The work by Dr. Ellen Vitetta, director of the Cancer Immunobiology Center, and Dr. Robert Collins, director of the UT Southwestern Hematopoietic Cell Transplant Program, is part of research at UT Southwestern designed to identify the problem cells in a bone-marrow transplant and eliminate them before the transplant is carried out.
The latest findings will appear in the Feb. 4 issue of the Proceedings of the National Academy of Sciences and online at the journal's Web site.
In a bone-marrow transplant, the patient is treated with very high doses of chemotherapy, with or without radiation, to destroy cancer cells. This process also destroys the bone marrow, which is replaced with healthy marrow cells obtained either from the patient beforehand (autologous) or from a healthy donor (allogenic). Once transplanted, the donated bone-marrow cells multiply and repopulate the patient's blood cells.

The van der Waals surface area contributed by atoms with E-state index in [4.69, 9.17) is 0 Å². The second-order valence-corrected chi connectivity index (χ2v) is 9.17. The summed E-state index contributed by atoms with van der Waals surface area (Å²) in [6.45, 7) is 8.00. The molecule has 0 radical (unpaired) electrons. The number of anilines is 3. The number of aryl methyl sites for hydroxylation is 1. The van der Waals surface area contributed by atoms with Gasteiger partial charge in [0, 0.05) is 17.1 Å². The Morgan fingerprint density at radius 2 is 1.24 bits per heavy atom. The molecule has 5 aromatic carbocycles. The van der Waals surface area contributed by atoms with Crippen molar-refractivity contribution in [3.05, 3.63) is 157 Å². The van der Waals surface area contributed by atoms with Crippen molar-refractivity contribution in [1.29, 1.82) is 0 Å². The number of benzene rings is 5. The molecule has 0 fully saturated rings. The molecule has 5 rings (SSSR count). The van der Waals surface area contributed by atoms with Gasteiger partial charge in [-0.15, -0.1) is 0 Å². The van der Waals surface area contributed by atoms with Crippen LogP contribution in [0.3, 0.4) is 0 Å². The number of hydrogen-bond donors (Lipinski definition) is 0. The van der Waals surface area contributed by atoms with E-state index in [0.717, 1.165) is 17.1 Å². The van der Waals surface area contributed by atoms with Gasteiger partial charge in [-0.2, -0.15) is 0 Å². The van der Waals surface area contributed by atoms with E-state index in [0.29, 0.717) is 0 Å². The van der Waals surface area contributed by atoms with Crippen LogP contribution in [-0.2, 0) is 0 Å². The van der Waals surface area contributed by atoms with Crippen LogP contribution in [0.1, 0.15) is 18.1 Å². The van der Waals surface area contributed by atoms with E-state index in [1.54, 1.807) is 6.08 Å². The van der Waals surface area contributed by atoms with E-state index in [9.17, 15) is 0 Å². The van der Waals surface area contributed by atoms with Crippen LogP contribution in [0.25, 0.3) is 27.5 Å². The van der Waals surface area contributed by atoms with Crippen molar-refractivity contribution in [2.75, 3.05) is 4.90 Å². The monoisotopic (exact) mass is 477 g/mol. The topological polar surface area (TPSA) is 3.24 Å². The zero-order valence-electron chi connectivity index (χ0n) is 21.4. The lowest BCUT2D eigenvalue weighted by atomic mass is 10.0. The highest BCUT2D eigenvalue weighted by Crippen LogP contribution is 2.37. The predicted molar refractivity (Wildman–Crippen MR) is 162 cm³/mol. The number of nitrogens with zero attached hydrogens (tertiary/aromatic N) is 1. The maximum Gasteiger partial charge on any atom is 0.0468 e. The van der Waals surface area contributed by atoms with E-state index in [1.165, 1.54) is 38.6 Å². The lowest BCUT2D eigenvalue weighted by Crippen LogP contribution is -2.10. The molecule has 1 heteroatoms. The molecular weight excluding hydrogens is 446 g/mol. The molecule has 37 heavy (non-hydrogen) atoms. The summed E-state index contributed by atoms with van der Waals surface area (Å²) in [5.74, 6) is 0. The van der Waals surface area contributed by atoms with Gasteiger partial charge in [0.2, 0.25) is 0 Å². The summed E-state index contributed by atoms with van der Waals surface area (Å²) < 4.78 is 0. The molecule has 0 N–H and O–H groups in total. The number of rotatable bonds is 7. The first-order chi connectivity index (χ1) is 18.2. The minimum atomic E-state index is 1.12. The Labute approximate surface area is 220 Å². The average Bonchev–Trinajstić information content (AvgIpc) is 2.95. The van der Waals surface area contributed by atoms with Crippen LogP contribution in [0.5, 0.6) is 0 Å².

Allogenic stem cell transplants are preferred for many hematologic malignancies or inherited disorders. But while this type of transplant often has an anti-leukemic effect, the risk is graft-versus-host disease (GVHD), where the donated immune system (the graft) begins to attack the recipient's body (the host).
If the graft T cells (lymphocytes) are depleted prior to transplant, GVHD is eliminated. However, there is no anti-leukemic effect, and the patients are at-risk for infection.
"Graft-versus-host disease when T cells are not eliminated and infections when they are causes significant morbidity and mortality in patients," said Vitetta, the study's senior author.
To combat this problem, Vitetta and Collins are developing and refining an in-vitro procedure to activate the donor T cells responsible for causing GVHD. These activate
Contact: Scott Maier
UT Southwestern Medical Center